While there is probably no substitute for actual experience, we can endeavor to improve our decision making skills through simulation. While computers or full scale live simulations are arguably more realistic, they come with costs that are often prohibitive in both time and resources. TDG’s on the other hand offer a low cost, flexible alternative.
To create and host a TDG is fairly straight forward. It can be accomplished in only a few hours. All that is needed is to develop a situation, establish requirements, and furnish any supporting material. After players provide their solutions a collaborative discussion is moderated, allowing everyone to participate and gain insights from the other players.
For added realism, consider incorporating elements of NDM into your games. While not a required part of a TDG, using an NDM approach can make the simulations better aligned with the nature of tactical decisions as well as have long term benefits, introducing a common language for understanding how we make better decisions.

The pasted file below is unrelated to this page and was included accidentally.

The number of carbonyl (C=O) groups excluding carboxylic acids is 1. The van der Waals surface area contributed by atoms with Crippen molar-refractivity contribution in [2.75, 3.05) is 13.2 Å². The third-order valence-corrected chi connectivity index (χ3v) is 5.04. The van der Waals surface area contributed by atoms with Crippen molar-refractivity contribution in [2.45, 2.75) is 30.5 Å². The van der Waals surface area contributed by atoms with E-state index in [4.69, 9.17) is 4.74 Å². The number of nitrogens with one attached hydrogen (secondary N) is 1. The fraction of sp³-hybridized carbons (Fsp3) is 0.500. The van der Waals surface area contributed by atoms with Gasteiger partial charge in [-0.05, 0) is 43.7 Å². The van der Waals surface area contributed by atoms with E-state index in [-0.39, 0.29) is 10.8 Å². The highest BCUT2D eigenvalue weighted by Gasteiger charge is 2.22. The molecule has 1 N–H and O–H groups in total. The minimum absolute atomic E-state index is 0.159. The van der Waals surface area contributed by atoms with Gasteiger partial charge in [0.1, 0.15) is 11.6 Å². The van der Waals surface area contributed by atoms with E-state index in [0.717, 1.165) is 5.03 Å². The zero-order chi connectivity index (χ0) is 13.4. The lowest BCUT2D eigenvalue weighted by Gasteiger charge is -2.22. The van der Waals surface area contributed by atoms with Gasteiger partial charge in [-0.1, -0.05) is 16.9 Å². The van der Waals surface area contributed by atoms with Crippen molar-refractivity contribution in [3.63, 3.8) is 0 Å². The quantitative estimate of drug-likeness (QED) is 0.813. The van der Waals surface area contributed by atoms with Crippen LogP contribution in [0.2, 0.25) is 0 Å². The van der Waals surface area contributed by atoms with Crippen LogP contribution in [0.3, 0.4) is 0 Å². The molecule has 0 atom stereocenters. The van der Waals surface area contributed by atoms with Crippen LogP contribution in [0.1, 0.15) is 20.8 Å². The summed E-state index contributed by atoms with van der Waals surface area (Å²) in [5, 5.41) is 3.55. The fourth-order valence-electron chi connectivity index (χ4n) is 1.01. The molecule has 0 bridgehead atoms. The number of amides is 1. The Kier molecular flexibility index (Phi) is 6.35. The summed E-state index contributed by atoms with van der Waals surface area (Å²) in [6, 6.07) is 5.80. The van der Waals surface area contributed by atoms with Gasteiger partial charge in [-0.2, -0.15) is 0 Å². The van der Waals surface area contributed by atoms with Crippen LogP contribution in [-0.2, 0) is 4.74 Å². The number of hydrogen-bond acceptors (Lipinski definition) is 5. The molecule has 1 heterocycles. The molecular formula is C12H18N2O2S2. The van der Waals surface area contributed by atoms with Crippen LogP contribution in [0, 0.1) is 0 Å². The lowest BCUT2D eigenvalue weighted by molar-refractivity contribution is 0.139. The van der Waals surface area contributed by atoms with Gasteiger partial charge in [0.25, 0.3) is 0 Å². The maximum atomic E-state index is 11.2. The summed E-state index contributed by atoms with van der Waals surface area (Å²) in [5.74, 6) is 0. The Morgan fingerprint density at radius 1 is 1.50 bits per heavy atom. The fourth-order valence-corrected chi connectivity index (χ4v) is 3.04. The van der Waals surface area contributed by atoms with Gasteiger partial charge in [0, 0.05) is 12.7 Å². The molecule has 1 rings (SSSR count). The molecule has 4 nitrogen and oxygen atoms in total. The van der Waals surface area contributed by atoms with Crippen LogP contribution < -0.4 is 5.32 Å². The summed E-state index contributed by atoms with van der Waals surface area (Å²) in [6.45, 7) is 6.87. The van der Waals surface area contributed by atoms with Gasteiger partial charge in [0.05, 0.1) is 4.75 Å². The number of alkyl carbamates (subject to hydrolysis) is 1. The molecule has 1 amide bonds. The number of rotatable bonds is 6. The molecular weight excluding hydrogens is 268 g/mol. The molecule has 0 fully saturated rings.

Scroll to the bottom if you are interested in John Schmitt's "Mastering Tactics" Workbook.
A Tactical Decision Games Workbook, by John Schmitt.
Richard Feenstra is an educational psychologist, with a focus on judgment and decision making.
Bobby Hoffman is the author of "Hack Your Motivation" and a professor of educational psychology at the University of Central Florida.